MILAN – The title is the same, but this time we are not dealing with an epidemic that has wiped out the entire population of women of childbearing age. Why David Cronenberg decided to name his last film after his 1970 work is something one can only speculate about. The fact is that now, eight years after his previous film, the Master of body horror is back with a new and even more disturbing Crimes of the Future. Presented at the Cannes Film Festival and released in Italian cinemas from August 24, the director once again relies on Viggo Mortensen, flanked by two names such as Léa Seydoux and Kristen Stewart.
We didn’t quite know what to expect from David Cronenberg’s great comeback, also considering that in his latest works he had somewhat overlooked the thriller and horror genre that consecrated him. But Crimes of the Future it really seems to be a return to the origins, in which the director once again questions himself about those themes that have been the backbone of his filmography: the human being and his body, infections and mutations, contamination of the flesh. In a dystopian future, humanity imagined by Cronenberg is undergoing genetic mutations that mark the finish line of a new evolutionary stage.
No one really knows how or why, but some people experience new organs growing. Some consider them as tumor masses, others as blessings. Some of these organs are operational but their function is unknown, others seem to have adapted to the world around them – such as a digestive system capable of processing plastic. The pain is almost completely gone. Amateur surgeries and also performed in the streets are the new frontier towards which many go for pleasure. No one is used to saying anymore “it hurts”. Only in sleep do we find any traces of ancient pain, and this is what artists like Saul (Viggo Mortensen) and Caprice (Léa Seydoux) use for their body art performances.
Only on the surface a grotesque fresco of a degenerate humanity, in which human organs and internal organs appear on the screen all too often, the reflection of Crimes of the Future it does not sink its roots in too distant times. Indeed, Cronenberg found it served up on a silver platter. We are destroying the planet, but how will the consequences also be felt on our body, on our way of life, on our evolution? A meta commentary on the chaos that is human progress and which addresses themes not at all unknown to the director: pleasure in a post-modern world, man against machines, the stages of metamorphosis. But his dystopia here is so cold and raw as to be even more intriguing.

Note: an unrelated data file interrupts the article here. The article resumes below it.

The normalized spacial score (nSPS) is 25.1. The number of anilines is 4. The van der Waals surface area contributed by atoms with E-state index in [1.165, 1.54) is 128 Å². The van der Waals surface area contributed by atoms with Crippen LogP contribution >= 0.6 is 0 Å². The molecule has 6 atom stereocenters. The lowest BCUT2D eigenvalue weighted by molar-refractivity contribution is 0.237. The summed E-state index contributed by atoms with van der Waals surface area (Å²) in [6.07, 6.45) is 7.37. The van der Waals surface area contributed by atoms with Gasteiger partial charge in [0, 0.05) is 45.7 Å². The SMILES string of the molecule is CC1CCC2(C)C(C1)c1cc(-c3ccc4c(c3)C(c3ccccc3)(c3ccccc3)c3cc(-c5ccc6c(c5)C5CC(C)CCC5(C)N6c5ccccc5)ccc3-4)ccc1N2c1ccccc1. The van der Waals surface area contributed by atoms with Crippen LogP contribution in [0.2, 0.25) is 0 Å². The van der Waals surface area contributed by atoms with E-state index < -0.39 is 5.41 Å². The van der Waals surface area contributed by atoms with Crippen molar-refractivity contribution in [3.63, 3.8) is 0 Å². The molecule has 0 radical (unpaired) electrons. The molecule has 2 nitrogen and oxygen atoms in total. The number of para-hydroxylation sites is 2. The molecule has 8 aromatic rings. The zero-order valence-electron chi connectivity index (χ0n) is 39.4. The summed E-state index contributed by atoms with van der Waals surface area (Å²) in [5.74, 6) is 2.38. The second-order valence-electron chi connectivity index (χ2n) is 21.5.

Crimes of the future it is surprisingly calm for being the story of what can be defined as a real insurrection against the very nature of humanity. Eight years of professional break make themselves felt and this is David Cronenberg’s answer to that silence, to a world that has changed in the meantime – and not a little – through the sunset of tomorrow. A tomorrow in which the body becomes the only possible reality, the only tool through which truth can be sought. A meditation on the relationship between organic life and synthetic matter that somehow managed to go even beyond the boundaries within which its director has always moved.
- Crimes of the Future. Because we are waiting for the return of David Cronenberg
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